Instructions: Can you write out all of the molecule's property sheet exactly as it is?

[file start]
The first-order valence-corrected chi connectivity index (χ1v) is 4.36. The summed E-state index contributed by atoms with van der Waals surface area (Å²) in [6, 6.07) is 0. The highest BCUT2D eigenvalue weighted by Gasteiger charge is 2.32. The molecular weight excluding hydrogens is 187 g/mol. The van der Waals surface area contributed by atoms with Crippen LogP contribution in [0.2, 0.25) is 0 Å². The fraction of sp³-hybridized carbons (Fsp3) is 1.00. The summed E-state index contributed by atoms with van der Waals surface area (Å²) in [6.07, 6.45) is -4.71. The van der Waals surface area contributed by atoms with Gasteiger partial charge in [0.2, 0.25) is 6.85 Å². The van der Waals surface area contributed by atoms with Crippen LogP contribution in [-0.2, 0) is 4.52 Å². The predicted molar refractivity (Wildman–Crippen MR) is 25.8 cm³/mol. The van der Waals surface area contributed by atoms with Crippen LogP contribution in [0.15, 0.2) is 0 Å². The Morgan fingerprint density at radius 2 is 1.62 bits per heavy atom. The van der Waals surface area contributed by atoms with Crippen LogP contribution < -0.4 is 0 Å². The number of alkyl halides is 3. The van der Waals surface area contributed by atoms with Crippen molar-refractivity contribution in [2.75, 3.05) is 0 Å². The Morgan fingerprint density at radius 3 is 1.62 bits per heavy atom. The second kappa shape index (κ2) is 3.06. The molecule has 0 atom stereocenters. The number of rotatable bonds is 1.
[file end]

The first-order valence-corrected chi connectivity index (χ1v) is 4.36. The summed E-state index contributed by atoms with van der Waals surface area (Å²) in [6, 6.07) is 0. The highest BCUT2D eigenvalue weighted by Gasteiger charge is 2.32. The molecular weight excluding hydrogens is 187 g/mol. The van der Waals surface area contributed by atoms with Crippen LogP contribution in [0.2, 0.25) is 0 Å². The fraction of sp³-hybridized carbons (Fsp3) is 1.00. The summed E-state index contributed by atoms with van der Waals surface area (Å²) in [6.07, 6.45) is -4.71. The van der Waals surface area contributed by atoms with Gasteiger partial charge in [0.2, 0.25) is 6.85 Å². The van der Waals surface area contributed by atoms with Crippen LogP contribution in [-0.2, 0) is 4.52 Å². The predicted molar refractivity (Wildman–Crippen MR) is 25.8 cm³/mol. The van der Waals surface area contributed by atoms with Crippen LogP contribution in [0.15, 0.2) is 0 Å². The Morgan fingerprint density at radius 2 is 1.62 bits per heavy atom. The van der Waals surface area contributed by atoms with Crippen LogP contribution < -0.4 is 0 Å². The number of alkyl halides is 3. The van der Waals surface area contributed by atoms with Crippen molar-refractivity contribution in [2.75, 3.05) is 0 Å². The Morgan fingerprint density at radius 3 is 1.62 bits per heavy atom. The second kappa shape index (κ2) is 3.06. The molecule has 0 atom stereocenters. The number of rotatable bonds is 1.